By Victoria Remley
The Mahoning Valley Historical Society walking tour at the Oak Hill Cemetery presents Youngstown’s history, including a past governor of Ohio, on the last Saturday of October each year.
Symbols on the monuments at the cemetery have significant meanings.
“The older ones have symbols on them, like hands pointing up. A motif on the older ones is a weeping willow tree, which is a sign of mourning,” William Lawson, Historical Society staff member, said.
John Slanina, a tour guide, said Gov. David Todd was born in Youngstown in 1905 and is buried in the cemetery.
“He had a stellar statewide and national political career. At the peak of it in 1862, he was the governor of Ohio. He’s the only Youngstown native who’s been governor of Ohio,” Slanina said.
During the tour, the Historical Society staff present photos of the cemetery from the 1800s to see how the cemetery changed.
“When we go to the vantage point we tell people, if you were standing right here in 1889 this is what you would see. Look at how it’s changed,” Lawson said.
Lawson said the walking tour is distinct because the cemetery is a memorial park meant for people to spend time there
He said the Mahoning Valley Historical Society and Oak Hill Cemetery are partners in preserving the history of the cemetery. Associate board members of Oak Hill Cemetery have been members of Mahoning Valley Historical Society and vice versa. The cemetery staff go to the Historical Society with research requests.
Lawson said people should take the tour because it is educational, good exercise and a great place to learn about Youngstown’s history.
“For the city of Youngstown, it’s really a great place to go and see a very concentrated study of history, not only in the landscape around the cemetery, but all the people buried there,” Lawson said.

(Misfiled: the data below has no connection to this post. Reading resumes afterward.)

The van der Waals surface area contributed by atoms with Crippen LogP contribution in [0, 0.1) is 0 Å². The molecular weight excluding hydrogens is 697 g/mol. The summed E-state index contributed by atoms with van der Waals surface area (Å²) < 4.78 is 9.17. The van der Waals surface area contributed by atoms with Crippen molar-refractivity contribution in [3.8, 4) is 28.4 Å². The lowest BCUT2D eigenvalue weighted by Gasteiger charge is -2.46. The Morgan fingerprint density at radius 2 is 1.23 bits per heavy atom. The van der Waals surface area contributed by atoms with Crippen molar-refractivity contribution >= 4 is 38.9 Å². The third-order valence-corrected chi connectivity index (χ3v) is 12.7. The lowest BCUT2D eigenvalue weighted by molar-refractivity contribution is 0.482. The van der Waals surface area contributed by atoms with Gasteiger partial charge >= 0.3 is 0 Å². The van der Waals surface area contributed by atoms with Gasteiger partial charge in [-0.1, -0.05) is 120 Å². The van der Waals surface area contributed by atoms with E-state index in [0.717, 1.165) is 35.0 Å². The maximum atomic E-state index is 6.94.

Paul Kemper, a tour participant, decided to go on the walking tour because he loves history.
“I thought it would be interesting. I’ve never been here, and I’ve lived here all my life. Everything here is the whole history of the city. I’ve driven past here thousands of times, but I’ve never paid much attention to it. 90 percent of the history in Youngstown up to the ’50s and ’60s is buried in this cemetery,” Kemper said.
Jim Reed, a tour participant, decided to do the tour because his family enjoys history and a friend recommended it.
“I thought the tour was very well done and I liked the pictures. The guide was very knowledgeable,” Reed said.
Lori Gifford came because her daughter, Ashley Gifford, asked her to.
“I’ve been intrigued with the place like my daughter is, but I’ve never been in here before. The history of Youngstown is interesting,” Gifford said.
The walking tour has entertained over 150 people.
For Mahoning Valley Historical Society event information call (330) 743-2589 or visit www.mahoninghistory.org or Mahoning Valley Historical Society’s Facebook and Twitter accounts.